Conclusion Top

The uniqueness of our study lies in the fact that we holistically included all relevant biopsychosocial factors that impacted the QoL in psoriasis. The importance of psychosocial factors, especially psychological morbidity, in determining QoL is underscored.


We would like to acknowledge Dr. Indralal Sharma, Associate Professor (Psychiatry), Dr. Rukmalal Sharma, Professor and HOD (Dermatology), Sikkim Manipal Institute of Medical Sciences, Sikkim Manipal University.

Ethical statement

This study was approved by Institutional Ethics Committee with reference number SMIMS/IES/2014-076 obtained on 28th October 2014.

Declaration of Patient Consent

Patient consent statement was taken from each patient as per institutional ethics committee approval along with consent taken for participation in the study and publication of the scientific results / clinical information /image without revealing their identity, name or initials. The patient is aware that though confidentiality would be maintained anonymity cannot be guaranteed.

Financial support and sponsorship


Conflicts of interest

There are no conflicts of interest.

  References Top

Griffiths CE, Barker JN. Pathogenesis and clinical features of psoriasis. Lancet 2007;370:263-71.  Back to cited text no. 1
Christophers E. Psoriasis – Epidemiology and clinical spectrum. Clin Exp Dermatol 2001;26:314-20.  Back to cited text no. 2
Kouris A, Christodoulou C, Stefanaki C, Livaditis M, Tsatovidou R, Kouskoukis C, et al. Quality of life and psychosocial aspects in Greek patients with psoriasis: A cross-sectional study. An Bras Dermatol 2015;90:841-5.  Back to cited text no. 3
Verhoeven EW, Kraaimaat FW, Jong EM, Schalkwijk J, van de Kerkhof PC, Evers AW. Effect of daily stressors on psoriasis: A prospective study. J Invest Dermatol 2009;129:2075-7.  Back to cited text no. 4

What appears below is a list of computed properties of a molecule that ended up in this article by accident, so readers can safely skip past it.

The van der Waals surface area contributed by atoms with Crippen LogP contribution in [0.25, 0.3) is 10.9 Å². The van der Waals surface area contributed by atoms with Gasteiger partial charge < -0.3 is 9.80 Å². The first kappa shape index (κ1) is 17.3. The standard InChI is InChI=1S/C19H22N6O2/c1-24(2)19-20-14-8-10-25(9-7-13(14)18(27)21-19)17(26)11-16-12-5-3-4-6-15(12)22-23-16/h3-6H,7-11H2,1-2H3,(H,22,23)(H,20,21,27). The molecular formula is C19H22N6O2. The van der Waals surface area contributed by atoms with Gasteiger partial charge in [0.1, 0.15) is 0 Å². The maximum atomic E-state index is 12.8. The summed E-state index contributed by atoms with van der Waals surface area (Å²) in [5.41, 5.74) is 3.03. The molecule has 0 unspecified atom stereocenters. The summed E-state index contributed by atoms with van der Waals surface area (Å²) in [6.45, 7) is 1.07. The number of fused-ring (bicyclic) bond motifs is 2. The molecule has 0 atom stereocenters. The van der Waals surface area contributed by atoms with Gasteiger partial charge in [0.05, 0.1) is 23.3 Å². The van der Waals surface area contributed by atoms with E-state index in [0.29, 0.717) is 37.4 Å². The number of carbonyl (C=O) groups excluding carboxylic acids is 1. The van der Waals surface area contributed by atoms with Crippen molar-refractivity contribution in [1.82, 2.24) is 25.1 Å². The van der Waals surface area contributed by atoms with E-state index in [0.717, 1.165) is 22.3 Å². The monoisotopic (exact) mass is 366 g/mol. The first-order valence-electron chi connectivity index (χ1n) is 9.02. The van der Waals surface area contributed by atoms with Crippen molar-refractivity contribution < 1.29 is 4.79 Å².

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Chularojanamontri L, Griffiths CE, Chalmers RJ. The simplified psoriasis index (SPI): A practical tool for assessing psoriasis. J Invest Dermatol 2013;133:1956-62.  Back to cited text no. 7
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Minitab 17 Statistical Software (2010). [Computer software]. State College, Pennsylvania. USA: Minitab, Inc. (www.minitab.com).  Back to cited text no. 12
Das K, Rao TS. Psychosomatic interface: Psychological distress and perceived stress in psoriasis patients in a tertiary care hospital in South India. Open J Psychiatry Allied Sci 2018;9:123-9.  Back to cited text no. 13
Jankowiak B, Kowalewska B, Fiodaravich Khvorik D, Krajewska-Kułak E, Niczyporuk W. The level of stigmatization and depression of patients with psoriasis. Iran J Public Health 2016;45:690-2.  Back to cited text no. 14
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Woodruff PW, Higgins EM, du Vivier AW, Wessely S. Psychiatric illness in patients referred to a dermatology-psychiatry clinic. Gen Hosp Psychiatry 1997;19:29-35.  Back to cited text no. 16
Manjula VD, Sreekiran S, Saril PS, Sreekanth MP. A study of psoriasis and quality of life in a tertiary care teaching hospital of Kottayam, Kerala. Indian J Dermatol 2011;56:403-6.  Back to cited text no. 17
[PUBMED]  [Full text]  
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  [Table 1], [Table 2]